• [0011]
    Embodiments of the inventive device include proximal portion and a distal portion, a shaft interposed between the proximal portion and the distal portion. The shaft includes an articulation mechanism for manipulating the angular orientation of the end effector with respect to the shaft, and a shaft rotation mechanism which permits rotation of the articulation mechanism and the distal portion with respect to the handle. The rotation mechanism has a first state in which the articulation mechanism and distal portion are not rotatable with respect to the handle and a second state in which the articulation mechanism and distal portion are rotatable with respect to the handle. Some embodiments of the device may be a surgical or diagnostic tool, and some embodiments may include an end effector disposed at the distal portion of the device.
  • [0012]
    Some embodiments of a shaft rotation mechanism include a handle engagement surface that is engaged with the handle in the first state, thus preventing rotation, and is not engaged with the handle in the second state, thereby permitting rotation. In some embodiments, the handle engagement surface includes a plurality of teeth and the handle also includes a complementary plurality of teeth that are adapted to engage the teeth of the handle engagement surface, when the shaft rotation mechanism is in its first state, such that rotation is not allowed. In some embodiments, the handle includes a movable lock actuator that supports the plurality of teeth on the handle.
  • [0013]
    In some embodiments, the shaft rotation mechanism is biased toward this first and non-rotatable state. In some embodiments this bias includes a spring, which biases the shaft rotation mechanism toward the non-rotatable state.
  • [0014]
    Some embodiments of the shaft rotation mechanism include a shaft engagement mechanism that is engaged with the articulation mechanism in both the first and second states of the rotation mechanism. This shaft engagement mechanism may be movable proximally and distally along the shaft between the first (non-rotatable) state and the second (rotatable) state. The shaft rotation mechanism may further include a shaft rotation actuator that engages with the articulation mechanism such that the rotation of the shaft rotation actuator rotates the articulation mechanism and the distal portion of the device with respect to the handle. In such embodiments, the shaft rotation actuator cannot rotate with respect to the handle when the shaft rotation mechanism is in the first state.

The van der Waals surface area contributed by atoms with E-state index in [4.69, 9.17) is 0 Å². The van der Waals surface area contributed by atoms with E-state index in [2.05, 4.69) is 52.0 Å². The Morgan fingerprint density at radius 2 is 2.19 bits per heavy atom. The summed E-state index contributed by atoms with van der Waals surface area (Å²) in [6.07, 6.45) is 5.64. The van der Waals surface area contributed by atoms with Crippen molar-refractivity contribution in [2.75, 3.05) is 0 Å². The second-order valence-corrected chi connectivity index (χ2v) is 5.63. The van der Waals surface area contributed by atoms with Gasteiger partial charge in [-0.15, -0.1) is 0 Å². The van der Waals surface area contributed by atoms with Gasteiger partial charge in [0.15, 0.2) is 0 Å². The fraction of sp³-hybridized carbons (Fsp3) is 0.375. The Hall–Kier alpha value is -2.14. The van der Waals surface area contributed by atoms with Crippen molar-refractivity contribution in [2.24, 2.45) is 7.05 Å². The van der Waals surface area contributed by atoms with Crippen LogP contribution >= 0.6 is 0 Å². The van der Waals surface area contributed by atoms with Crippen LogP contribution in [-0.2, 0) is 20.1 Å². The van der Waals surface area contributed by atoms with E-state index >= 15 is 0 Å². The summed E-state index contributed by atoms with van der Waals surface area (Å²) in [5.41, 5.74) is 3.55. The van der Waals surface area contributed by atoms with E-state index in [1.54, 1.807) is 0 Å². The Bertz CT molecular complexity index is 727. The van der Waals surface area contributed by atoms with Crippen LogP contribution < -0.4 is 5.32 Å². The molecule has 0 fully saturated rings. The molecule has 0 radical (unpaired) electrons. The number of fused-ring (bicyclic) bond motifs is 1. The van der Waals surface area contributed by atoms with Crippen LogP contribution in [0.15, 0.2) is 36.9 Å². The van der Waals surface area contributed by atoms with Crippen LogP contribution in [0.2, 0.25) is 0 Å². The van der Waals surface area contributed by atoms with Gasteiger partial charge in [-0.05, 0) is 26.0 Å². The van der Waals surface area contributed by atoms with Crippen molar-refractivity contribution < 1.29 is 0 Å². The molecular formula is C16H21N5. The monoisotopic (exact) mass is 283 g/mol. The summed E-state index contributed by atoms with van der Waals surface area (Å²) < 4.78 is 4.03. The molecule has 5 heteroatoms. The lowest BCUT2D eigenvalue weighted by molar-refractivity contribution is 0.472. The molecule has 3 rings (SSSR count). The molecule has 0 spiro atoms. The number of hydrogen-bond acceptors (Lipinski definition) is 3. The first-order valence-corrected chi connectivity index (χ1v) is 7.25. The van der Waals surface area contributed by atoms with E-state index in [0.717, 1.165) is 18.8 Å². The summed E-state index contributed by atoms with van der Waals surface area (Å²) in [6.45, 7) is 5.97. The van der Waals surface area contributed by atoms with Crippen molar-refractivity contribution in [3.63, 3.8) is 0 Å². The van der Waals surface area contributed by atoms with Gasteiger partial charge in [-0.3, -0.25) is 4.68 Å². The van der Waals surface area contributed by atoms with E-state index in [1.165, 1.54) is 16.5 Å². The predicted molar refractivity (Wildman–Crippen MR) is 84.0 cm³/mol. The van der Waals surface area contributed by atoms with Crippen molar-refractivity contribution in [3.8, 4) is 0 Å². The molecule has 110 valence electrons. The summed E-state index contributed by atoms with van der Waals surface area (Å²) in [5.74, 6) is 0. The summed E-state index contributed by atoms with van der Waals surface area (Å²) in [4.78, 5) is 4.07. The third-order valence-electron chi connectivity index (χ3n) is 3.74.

• [0015]
    In some embodiments of the tool, the articulation mechanism includes a pair of a proximal link and a distal link spaced apart from each other, and configured such that movement of the proximal link causes corresponding relative movement of the distal link and angular movement of the distal portion of the tool, and, if present, the end effector with respect to the shaft. In some embodiments, rather than a single distal and proximal pair of links, the tool includes a plurality of pairs of proximal and distal links, such that movement of the proximal link of each pair causes corresponding relative movement of the distal link of the pair and angular movement of the end effector with respect to the shaft. In some embodiments, the shaft rotation mechanism includes a sliding engagement with a proximal link. In some embodiments the articulation mechanism further includes an articulation lock having an engaged position and a disengaged position, such that when in the engaged position, the articulation lock impedes relative movement of the proximal links of each pair of links, thereby preventing relative movement of the distal link of each pair of links.
  • [0016]
    Embodiments of the invention include a method of using a device, the device as summarized above, where the method of use includes placing the distal portion of the device and the end effector, if present at the distal portion, at a target site, moving the handle of the tool angularly with respect to the shaft and thereby moving the distal portion angularly with respect to the shaft, rotating the handle with respect to the shaft without rotating distal portion, and applying rotational torque to the distal portion by rotating the handle.
  • [0017]